I am Generation Equality: Diane Ndarbawa, youth activist for economic justice
I am Generation Equality because…
Three things you can do to become part of Generation Equality:
- Promote reducing technological and digital barriers for women and girls
- Help finance entrepreneurial projects and income-generating activities for young girls and women
- Join the #GenerationEquality campaign by sharing stories like this with your friends and social media networks
“Everyone has a role to play in defending women’s rights. We must all actively support women and girls in our communities, so that they can have access to decent work and are not left behind.
I [believe in] financially empowering adolescent girls and women and supporting their professional growth. Through my organization, Manki Maroua, I work every day to foster respect for women’s economic rights, including improved working conditions.
Being an Action Coalition Leader is allowing me to raise the voices of women in my community and present our ideas and expectations for action on an international platform. I hope that participating in the Generation Equality Forum will help remedy the difficulties that women and girls encounter on a daily basis.
Accelerating equality, leadership and opportunity for women and girls worldwide
The Generation Equality Forum offers the opportunity to elevate the work of organizations that fight for the rights of women and girls, especially those most vulnerable and marginalized. The Forum is championing the work of young people and giving us a space where our views and ideas are listened to closely, while taking into account our diverse cultural and geographic backgrounds.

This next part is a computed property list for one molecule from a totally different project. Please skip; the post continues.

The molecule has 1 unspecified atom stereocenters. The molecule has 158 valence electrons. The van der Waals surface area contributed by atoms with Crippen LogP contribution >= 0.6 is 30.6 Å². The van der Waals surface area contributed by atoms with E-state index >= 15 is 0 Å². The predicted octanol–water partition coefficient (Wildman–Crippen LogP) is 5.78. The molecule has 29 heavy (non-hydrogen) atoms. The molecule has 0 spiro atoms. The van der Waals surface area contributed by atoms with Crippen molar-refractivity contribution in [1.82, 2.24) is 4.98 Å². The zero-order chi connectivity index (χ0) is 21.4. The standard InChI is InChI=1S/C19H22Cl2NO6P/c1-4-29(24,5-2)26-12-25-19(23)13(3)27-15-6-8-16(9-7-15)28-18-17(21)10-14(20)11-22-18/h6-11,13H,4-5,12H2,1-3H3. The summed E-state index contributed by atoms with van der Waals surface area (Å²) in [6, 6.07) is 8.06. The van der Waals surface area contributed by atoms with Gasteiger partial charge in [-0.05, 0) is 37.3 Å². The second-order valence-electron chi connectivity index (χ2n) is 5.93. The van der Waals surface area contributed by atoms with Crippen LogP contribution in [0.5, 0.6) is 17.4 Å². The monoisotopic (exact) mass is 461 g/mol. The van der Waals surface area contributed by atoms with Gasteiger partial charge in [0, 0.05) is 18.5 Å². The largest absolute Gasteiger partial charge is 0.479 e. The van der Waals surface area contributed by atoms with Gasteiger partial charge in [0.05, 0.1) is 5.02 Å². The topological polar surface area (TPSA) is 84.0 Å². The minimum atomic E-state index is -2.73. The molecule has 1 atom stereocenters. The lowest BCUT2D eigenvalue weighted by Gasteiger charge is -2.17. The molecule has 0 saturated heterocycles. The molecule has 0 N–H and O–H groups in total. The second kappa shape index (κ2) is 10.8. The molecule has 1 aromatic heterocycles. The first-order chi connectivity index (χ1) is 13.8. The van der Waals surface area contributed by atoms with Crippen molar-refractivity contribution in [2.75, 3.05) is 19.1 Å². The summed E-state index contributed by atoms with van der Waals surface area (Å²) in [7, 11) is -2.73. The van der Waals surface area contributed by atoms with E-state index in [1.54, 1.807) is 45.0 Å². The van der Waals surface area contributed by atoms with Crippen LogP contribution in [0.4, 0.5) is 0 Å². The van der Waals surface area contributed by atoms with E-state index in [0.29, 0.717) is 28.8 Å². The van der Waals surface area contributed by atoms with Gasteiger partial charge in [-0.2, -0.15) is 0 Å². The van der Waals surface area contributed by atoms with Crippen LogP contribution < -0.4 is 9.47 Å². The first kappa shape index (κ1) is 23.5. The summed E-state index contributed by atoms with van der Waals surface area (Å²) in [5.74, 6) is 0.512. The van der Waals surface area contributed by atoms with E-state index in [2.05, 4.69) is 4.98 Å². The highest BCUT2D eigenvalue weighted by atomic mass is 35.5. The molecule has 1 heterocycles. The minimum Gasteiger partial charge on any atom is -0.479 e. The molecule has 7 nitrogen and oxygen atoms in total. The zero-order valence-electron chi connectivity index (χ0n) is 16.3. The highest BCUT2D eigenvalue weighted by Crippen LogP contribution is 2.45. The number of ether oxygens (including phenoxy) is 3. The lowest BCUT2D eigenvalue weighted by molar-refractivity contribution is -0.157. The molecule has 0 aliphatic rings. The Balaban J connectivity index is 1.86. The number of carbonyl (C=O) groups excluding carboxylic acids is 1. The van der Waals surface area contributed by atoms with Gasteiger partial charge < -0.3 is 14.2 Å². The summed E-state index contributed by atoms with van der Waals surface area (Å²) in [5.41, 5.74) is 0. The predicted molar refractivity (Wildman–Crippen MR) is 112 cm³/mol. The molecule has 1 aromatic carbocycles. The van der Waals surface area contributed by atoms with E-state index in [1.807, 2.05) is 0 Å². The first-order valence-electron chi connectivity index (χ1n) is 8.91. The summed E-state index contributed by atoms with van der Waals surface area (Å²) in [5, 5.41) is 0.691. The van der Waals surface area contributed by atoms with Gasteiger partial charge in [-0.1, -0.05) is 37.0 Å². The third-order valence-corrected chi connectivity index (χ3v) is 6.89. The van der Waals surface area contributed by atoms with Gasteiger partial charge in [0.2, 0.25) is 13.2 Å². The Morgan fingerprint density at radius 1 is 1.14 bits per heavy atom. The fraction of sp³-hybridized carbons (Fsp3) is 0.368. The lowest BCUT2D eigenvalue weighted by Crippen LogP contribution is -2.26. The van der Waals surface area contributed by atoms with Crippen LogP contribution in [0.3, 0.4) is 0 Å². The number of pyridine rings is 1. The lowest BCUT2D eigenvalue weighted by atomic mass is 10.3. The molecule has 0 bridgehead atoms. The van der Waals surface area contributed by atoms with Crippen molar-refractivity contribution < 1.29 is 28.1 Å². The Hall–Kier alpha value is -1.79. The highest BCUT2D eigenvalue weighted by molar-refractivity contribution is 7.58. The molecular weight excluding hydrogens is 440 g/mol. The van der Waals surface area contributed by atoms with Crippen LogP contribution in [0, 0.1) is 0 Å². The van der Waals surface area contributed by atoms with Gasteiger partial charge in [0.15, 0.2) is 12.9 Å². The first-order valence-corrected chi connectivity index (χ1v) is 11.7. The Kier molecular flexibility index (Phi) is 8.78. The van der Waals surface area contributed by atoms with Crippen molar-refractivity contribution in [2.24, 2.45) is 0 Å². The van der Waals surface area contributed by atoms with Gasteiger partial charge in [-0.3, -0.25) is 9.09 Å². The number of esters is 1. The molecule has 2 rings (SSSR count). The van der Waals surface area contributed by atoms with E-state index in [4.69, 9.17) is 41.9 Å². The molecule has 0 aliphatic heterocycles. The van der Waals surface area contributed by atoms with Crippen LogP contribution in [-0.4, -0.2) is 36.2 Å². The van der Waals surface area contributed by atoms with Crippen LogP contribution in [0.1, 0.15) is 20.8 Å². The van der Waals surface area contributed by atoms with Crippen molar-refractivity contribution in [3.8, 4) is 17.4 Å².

I hope that discussions are backed by technical and financial contributions to young people to support us in our innovative projects, in Africa and all around the world. It is critical that Forum commitments are put into action. Real change depends on that.
Driving economic justice
My #ActForEqual is helping women and girls to become autonomous and independent.
“We must all actively support women and girls in our communities.”
The Forum should support advocacy to ensure that governments adopt gender-responsive laws, especially as we recover from the COVID-19 pandemic, which has paralysed women’s economic activities, increased unemployment and the burden of unpaid work, and overall, accentuated extreme poverty. Legal change is urgently needed to speed-up progress on gender equality, economic justice, and safeguard this progress in the long-term.
Another way to secure economic justice is by supporting organizations that are working with women in local communities, for example, those that offer technical expertise and financial backing to girls and women entrepreneurs.
Driving innovation is also important. One of Manki Maroua’s primary objectives is to maximize the use of digital technology in supporting income-generating activities, thereby transforming the daily lives of adolescent girls in Cameroon. The voices of women from diverse backgrounds should be at the heart of technological innovation.
Finally, all these actions must be placed in the broader context of the fight against climate change, which means that respecting and protecting the environment should always be a cross-cutting priority.”
Diane Ndarbawa is the President of Manki Maroua, an association of girl-child mothers in Cameroon. She also represents the Generation Equality ForumAction Coalition on Economic Justice and Rights, working to ensure that systems and structures are gender-responsive, equitable, free of violence and harassment, and resilient to economic shocks such as the recent ones brought on by the COVID-19 pandemic. Ndarbawa’s action priority is improving technical and financial support for women’s and girls’ projects.